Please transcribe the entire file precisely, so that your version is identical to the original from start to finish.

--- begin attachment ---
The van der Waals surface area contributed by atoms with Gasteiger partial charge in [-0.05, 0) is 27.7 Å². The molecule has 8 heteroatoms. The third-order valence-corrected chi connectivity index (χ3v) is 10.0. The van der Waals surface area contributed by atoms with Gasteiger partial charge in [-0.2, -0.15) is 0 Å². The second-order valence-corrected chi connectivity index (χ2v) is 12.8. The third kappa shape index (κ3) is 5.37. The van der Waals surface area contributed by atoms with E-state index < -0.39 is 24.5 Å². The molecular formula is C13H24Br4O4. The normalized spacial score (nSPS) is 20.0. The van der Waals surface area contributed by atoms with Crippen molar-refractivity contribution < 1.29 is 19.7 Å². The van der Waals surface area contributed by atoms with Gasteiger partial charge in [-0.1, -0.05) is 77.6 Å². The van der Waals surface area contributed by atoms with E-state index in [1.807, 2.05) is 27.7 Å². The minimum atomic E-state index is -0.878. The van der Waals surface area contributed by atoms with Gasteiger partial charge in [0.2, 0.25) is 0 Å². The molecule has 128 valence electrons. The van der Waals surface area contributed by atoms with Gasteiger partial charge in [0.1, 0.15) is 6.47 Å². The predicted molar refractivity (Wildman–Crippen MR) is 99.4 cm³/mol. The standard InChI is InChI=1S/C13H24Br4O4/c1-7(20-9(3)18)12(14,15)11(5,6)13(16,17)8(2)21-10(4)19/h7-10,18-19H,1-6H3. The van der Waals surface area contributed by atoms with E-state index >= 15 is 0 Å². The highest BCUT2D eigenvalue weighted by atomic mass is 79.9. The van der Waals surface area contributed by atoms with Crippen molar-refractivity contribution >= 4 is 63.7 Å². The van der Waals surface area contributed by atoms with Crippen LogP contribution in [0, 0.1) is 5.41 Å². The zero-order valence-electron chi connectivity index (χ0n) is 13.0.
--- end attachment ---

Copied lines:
The van der Waals surface area contributed by atoms with Gasteiger partial charge in [-0.05, 0) is 27.7 Å². The molecule has 8 heteroatoms. The third-order valence-corrected chi connectivity index (χ3v) is 10.0. The van der Waals surface area contributed by atoms with Gasteiger partial charge in [-0.2, -0.15) is 0 Å². The second-order valence-corrected chi connectivity index (χ2v) is 12.8. The third kappa shape index (κ3) is 5.37. The van der Waals surface area contributed by atoms with E-state index < -0.39 is 24.5 Å². The molecular formula is C13H24Br4O4. The normalized spacial score (nSPS) is 20.0. The van der Waals surface area contributed by atoms with Crippen molar-refractivity contribution < 1.29 is 19.7 Å². The van der Waals surface area contributed by atoms with Gasteiger partial charge in [-0.1, -0.05) is 77.6 Å². The van der Waals surface area contributed by atoms with E-state index in [1.807, 2.05) is 27.7 Å². The minimum atomic E-state index is -0.878. The van der Waals surface area contributed by atoms with Gasteiger partial charge in [0.2, 0.25) is 0 Å². The molecule has 128 valence electrons. The van der Waals surface area contributed by atoms with Gasteiger partial charge in [0.1, 0.15) is 6.47 Å². The predicted molar refractivity (Wildman–Crippen MR) is 99.4 cm³/mol. The standard InChI is InChI=1S/C13H24Br4O4/c1-7(20-9(3)18)12(14,15)11(5,6)13(16,17)8(2)21-10(4)19/h7-10,18-19H,1-6H3. The van der Waals surface area contributed by atoms with E-state index >= 15 is 0 Å². The highest BCUT2D eigenvalue weighted by atomic mass is 79.9. The van der Waals surface area contributed by atoms with Crippen molar-refractivity contribution >= 4 is 63.7 Å². The van der Waals surface area contributed by atoms with Crippen LogP contribution in [0, 0.1) is 5.41 Å². The zero-order valence-electron chi connectivity index (χ0n) is 13.0.